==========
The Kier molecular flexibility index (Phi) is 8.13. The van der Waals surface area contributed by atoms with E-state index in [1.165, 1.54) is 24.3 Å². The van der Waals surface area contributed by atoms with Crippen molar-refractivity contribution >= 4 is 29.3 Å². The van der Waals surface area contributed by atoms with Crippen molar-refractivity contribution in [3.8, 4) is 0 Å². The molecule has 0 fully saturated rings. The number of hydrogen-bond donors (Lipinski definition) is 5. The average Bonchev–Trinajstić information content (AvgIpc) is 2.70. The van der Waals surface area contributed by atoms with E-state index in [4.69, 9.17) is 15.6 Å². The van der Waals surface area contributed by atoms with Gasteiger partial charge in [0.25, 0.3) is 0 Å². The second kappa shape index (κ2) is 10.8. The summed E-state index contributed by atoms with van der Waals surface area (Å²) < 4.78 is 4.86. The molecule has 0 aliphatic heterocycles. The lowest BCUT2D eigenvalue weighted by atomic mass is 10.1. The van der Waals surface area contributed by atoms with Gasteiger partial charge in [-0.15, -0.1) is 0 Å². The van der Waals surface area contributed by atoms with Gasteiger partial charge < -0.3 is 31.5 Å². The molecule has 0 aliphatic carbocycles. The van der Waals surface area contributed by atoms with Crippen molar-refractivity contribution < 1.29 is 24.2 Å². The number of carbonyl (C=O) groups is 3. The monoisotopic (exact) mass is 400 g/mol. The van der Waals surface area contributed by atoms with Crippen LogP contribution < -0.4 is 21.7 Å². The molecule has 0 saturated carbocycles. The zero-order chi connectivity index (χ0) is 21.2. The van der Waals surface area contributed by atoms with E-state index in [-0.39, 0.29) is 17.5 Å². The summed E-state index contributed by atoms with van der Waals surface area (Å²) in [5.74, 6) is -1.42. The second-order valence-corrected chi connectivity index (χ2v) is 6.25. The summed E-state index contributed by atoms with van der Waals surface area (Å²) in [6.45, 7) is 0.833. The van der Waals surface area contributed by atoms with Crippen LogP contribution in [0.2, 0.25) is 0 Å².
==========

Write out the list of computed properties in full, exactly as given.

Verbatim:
The Kier molecular flexibility index (Phi) is 8.13. The van der Waals surface area contributed by atoms with E-state index in [1.165, 1.54) is 24.3 Å². The van der Waals surface area contributed by atoms with Crippen molar-refractivity contribution >= 4 is 29.3 Å². The van der Waals surface area contributed by atoms with Crippen molar-refractivity contribution in [3.8, 4) is 0 Å². The molecule has 0 fully saturated rings. The number of hydrogen-bond donors (Lipinski definition) is 5. The average Bonchev–Trinajstić information content (AvgIpc) is 2.70. The van der Waals surface area contributed by atoms with E-state index in [4.69, 9.17) is 15.6 Å². The van der Waals surface area contributed by atoms with Gasteiger partial charge in [0.25, 0.3) is 0 Å². The second kappa shape index (κ2) is 10.8. The summed E-state index contributed by atoms with van der Waals surface area (Å²) < 4.78 is 4.86. The molecule has 0 aliphatic heterocycles. The lowest BCUT2D eigenvalue weighted by atomic mass is 10.1. The van der Waals surface area contributed by atoms with Gasteiger partial charge in [-0.15, -0.1) is 0 Å². The van der Waals surface area contributed by atoms with Gasteiger partial charge < -0.3 is 31.5 Å². The molecule has 0 aliphatic carbocycles. The van der Waals surface area contributed by atoms with Crippen molar-refractivity contribution < 1.29 is 24.2 Å². The number of carbonyl (C=O) groups is 3. The monoisotopic (exact) mass is 400 g/mol. The van der Waals surface area contributed by atoms with Crippen LogP contribution < -0.4 is 21.7 Å². The molecule has 0 saturated carbocycles. The zero-order chi connectivity index (χ0) is 21.2. The van der Waals surface area contributed by atoms with E-state index in [-0.39, 0.29) is 17.5 Å². The summed E-state index contributed by atoms with van der Waals surface area (Å²) in [5.74, 6) is -1.42. The second-order valence-corrected chi connectivity index (χ2v) is 6.25. The summed E-state index contributed by atoms with van der Waals surface area (Å²) in [6.45, 7) is 0.833. The van der Waals surface area contributed by atoms with Crippen LogP contribution in [0.2, 0.25) is 0 Å².